Dissenting views are most welcome.

Disclaimer: I am not a qualified financial adviser. I have no formal training in any finance-related course. It is highly possible for me to make analytical errors, even factual errors which I will be grateful if readers help to correct. I am just an ordinary engineer dipping into the world of investment. The writer has vested interests in the analyzed stock, therefore readers should be wary of non-objective analysis.

21 comments:

  1. Thank you very much for your article. I am so glad to see Tuan Sing rise almost 20% today after a Business Times article commenting that it is undervalued.

    Those who read that article should have read your blog one month ago. Then, they could have gotten it cheap. To think that I am the first one to post a comment. Haha.

    Thanks again!!

    ReplyDelete
  2. Nice call! Tuan Sing rose 23.4% on 22 Dec on record high volume, then rose another 8.62% on record volume again.

    Thank you for bringing this to my attention before the price upsurge. It is a wonderful Christmas present!! Unfortunately, more people will be reading your blog now.

    ReplyDelete
  3. I really appreciate your post and you explain each and every point very well.Thanks for sharing this information.And I’ll love to read your next post too.

    Money Maker

    ReplyDelete
  4. Indeed the Asset play has to do with determining the relationship between a given stock and the other assets that are in the possession of the stock issuer.

    Well, an incorrectly valued stock that is attractive because its combined asset value is greater than its market capitalization.

    ReplyDelete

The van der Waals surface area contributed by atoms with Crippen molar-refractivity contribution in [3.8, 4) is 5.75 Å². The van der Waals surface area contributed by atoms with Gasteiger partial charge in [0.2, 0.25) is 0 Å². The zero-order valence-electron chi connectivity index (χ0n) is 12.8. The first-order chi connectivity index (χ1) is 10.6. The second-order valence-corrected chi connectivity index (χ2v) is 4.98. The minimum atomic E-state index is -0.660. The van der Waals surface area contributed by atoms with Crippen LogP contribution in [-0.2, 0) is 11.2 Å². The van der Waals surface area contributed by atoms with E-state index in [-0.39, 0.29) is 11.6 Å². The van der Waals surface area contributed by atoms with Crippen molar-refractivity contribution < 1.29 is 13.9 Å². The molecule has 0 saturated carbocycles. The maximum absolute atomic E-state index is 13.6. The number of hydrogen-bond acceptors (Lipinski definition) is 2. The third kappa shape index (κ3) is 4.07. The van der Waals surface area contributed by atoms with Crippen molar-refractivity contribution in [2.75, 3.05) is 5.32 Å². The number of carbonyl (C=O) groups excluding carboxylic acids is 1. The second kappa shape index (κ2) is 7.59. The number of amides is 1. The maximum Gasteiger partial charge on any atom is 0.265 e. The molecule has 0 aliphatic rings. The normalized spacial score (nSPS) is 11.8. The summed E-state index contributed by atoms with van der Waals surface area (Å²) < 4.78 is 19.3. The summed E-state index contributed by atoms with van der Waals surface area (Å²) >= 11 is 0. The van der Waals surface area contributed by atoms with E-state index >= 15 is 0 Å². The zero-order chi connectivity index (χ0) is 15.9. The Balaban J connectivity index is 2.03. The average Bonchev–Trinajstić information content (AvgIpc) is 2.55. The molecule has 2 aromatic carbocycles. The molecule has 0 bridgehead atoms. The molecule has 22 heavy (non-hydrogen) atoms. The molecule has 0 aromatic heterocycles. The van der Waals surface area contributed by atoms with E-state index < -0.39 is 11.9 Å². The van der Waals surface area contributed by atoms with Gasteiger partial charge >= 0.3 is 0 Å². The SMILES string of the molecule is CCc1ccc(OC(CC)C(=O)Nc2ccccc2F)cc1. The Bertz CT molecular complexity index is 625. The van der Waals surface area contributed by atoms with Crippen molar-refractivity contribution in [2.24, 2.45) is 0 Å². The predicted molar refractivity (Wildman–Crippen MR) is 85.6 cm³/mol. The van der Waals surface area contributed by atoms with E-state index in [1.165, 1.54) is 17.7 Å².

5. It is a good idea to plan for the future so that you can maintain your lifestyle even if you are unable to work. That is why I got myself Disability Insurance.

    ReplyDelete
  6. You mentioned that real estate property is an asset that is easy to value and hard to defraud. I would like to argue about this point. This real estate I assume is the commercial real estate. Its value depends on the cash flow that it is generating which, in turn, depends on 2 things which are the monthly rent and performance rent. When economic crisis come, the performance rent might be hit because customers are not spending. Prolong economic crisis might force retailers to close shop and thus, its monthly rent will be hit as well.

    Consequently, its value will be marked down. Moreover, customer spending does fluctuate rapidly and thus, it is hard to predict its cash flow. Thus, I argue, the value of its property might not easy to value.

    But, I would not say that it is not a good buy. Quantitatively, it is good but perhaps you should add qualitative analysis before buying. Perhaps you can visit its mall and see if it contains a high percentage of good name retailers.

    ReplyDelete
  7. Hi Vocus,

    Thank you for your comment. I wondered why Blogger mistook your thoughtful comment as spam.

    Qualitative analysis is always welcome. There is no qualitative analysis for this particular stock because I do not know enough about the company qualitatively to provide one.

    What I know is from the financial statements only. The margin of safety calculated from quantitative analysis in this case was sufficient to convince me to invest despite not knowing the company qualitatively. Luckily, the outcome was not too bad.

    ReplyDelete